VW alerts authorities over emission software concerns
German carmaker takes precaution after new problem comes to light
Volkswagen said the issue concerns 1.2-litre, EA-189 engines. There are roughly 500,000 such cars globally
Volkswagen has informed Germany’s transport authority that half a million cars recalled for a fix after the diesel scandal may still be equipped with illegal software designed to trick emissions tests.
The German carmaker, which has spent more than €28 billion on penalties and car repurchases since US authorities disclosed in late 2015 that it had cheated emissions tests for a decade, said that its quality control department discovered a new problem in which certain cars might still limit emissions when the vehicle starts up.
Volkswagen said the issue concerns 1.2-litre, EA-189 engines. There are roughly 500,000 such cars globally, including 32,000 in Germany. VW estimates about three-quarters of these have been fixed with the software update in question.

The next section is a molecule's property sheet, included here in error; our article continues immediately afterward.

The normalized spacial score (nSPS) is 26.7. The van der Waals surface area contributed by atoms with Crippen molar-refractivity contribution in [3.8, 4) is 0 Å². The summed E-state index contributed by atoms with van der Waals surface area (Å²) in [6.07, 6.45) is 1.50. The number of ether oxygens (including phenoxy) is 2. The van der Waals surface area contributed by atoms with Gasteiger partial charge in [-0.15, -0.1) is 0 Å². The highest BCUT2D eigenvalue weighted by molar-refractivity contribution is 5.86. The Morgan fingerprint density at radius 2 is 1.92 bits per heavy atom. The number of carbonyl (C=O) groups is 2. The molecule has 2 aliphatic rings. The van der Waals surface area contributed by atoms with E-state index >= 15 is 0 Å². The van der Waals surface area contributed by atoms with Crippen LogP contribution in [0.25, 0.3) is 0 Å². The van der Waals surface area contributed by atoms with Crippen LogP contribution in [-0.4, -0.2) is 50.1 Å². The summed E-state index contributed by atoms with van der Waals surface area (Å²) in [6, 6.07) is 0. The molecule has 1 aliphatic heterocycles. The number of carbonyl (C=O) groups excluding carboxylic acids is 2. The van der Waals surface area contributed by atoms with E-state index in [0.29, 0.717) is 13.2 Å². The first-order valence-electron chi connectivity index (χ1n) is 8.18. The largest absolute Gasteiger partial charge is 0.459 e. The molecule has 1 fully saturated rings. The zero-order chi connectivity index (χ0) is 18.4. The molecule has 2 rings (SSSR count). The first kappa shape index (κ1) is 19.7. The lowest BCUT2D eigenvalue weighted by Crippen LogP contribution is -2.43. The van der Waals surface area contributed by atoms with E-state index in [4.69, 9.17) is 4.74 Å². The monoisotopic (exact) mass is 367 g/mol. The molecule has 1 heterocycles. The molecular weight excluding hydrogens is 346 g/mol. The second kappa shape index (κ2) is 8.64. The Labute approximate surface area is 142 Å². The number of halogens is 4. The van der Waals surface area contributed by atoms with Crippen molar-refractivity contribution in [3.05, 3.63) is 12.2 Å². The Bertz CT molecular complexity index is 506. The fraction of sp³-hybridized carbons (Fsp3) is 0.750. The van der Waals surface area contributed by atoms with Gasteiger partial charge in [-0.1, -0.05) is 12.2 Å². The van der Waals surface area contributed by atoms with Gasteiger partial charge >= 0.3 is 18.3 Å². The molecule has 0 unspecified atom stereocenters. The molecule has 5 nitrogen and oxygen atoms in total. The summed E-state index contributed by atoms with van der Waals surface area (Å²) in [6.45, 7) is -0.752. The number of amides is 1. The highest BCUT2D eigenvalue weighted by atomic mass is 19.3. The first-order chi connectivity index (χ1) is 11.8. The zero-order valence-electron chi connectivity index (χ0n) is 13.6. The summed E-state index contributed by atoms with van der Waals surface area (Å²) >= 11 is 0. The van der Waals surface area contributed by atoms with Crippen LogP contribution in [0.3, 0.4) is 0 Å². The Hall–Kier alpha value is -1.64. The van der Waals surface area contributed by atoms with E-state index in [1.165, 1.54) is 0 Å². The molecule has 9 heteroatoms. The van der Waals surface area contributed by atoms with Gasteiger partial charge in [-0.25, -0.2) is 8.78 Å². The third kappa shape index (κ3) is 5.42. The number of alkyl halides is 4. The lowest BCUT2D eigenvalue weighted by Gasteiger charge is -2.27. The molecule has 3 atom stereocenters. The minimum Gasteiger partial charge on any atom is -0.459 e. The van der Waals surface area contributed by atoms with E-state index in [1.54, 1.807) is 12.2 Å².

As a matter of precaution, VW said the update “should initially be suspended,” to avoid any legal trouble in case it turns out to be illegal.
Two people at VW stressed that the issue, first reported by Bild am Sonntag, could amount to nothing or be in a legal grey area, but VW has become ultra-sensitive to any potential legal issues and so it informed the authorities immediately.
Both people noted VW has been criticised in the past for sitting on material information regarding the diesel scandal.
In this case the potential software problem was discovered last week. Because of the holidays, VW is unable to look closely at the problem until early January. It was determined that the optics of there being a three-week delay between detection and analysis could be poor, so VW informed the German transport authority, known as the KBA.
One person said the KBA could give four answers, ranging from saying the software is fine to deeming it an illegal defeat device. A recall of the cars is possible, either to fix the cars as soon as possible or at their next routine service update.
- Copyright The Financial Times Limited 2018